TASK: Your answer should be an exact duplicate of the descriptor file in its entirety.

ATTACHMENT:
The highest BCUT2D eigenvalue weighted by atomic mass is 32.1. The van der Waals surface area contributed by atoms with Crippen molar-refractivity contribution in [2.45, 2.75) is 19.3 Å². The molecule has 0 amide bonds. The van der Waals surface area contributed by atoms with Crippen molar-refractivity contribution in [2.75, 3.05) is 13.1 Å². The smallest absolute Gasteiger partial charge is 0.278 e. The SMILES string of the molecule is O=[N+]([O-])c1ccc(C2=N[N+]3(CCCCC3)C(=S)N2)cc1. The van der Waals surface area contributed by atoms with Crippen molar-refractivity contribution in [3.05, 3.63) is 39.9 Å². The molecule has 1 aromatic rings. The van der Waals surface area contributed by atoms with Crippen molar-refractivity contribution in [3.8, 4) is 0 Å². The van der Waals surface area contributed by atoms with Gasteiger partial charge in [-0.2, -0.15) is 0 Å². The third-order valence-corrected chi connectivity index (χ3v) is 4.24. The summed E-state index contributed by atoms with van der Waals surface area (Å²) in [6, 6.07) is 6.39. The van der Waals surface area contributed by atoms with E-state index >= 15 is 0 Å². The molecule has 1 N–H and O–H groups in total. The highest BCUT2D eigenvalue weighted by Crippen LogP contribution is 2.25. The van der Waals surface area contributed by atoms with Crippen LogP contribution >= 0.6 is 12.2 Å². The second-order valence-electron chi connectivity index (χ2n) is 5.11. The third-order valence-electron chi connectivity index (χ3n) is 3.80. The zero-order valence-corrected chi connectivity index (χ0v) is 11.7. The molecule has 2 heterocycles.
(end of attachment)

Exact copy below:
The highest BCUT2D eigenvalue weighted by atomic mass is 32.1. The van der Waals surface area contributed by atoms with Crippen molar-refractivity contribution in [2.45, 2.75) is 19.3 Å². The molecule has 0 amide bonds. The van der Waals surface area contributed by atoms with Crippen molar-refractivity contribution in [2.75, 3.05) is 13.1 Å². The smallest absolute Gasteiger partial charge is 0.278 e. The SMILES string of the molecule is O=[N+]([O-])c1ccc(C2=N[N+]3(CCCCC3)C(=S)N2)cc1. The van der Waals surface area contributed by atoms with Crippen molar-refractivity contribution in [3.05, 3.63) is 39.9 Å². The molecule has 1 aromatic rings. The van der Waals surface area contributed by atoms with Crippen molar-refractivity contribution in [3.8, 4) is 0 Å². The van der Waals surface area contributed by atoms with Gasteiger partial charge in [-0.2, -0.15) is 0 Å². The third-order valence-corrected chi connectivity index (χ3v) is 4.24. The summed E-state index contributed by atoms with van der Waals surface area (Å²) in [6, 6.07) is 6.39. The van der Waals surface area contributed by atoms with E-state index >= 15 is 0 Å². The molecule has 1 N–H and O–H groups in total. The highest BCUT2D eigenvalue weighted by Crippen LogP contribution is 2.25. The van der Waals surface area contributed by atoms with Crippen LogP contribution >= 0.6 is 12.2 Å². The second-order valence-electron chi connectivity index (χ2n) is 5.11. The third-order valence-electron chi connectivity index (χ3n) is 3.80. The zero-order valence-corrected chi connectivity index (χ0v) is 11.7. The molecule has 2 heterocycles.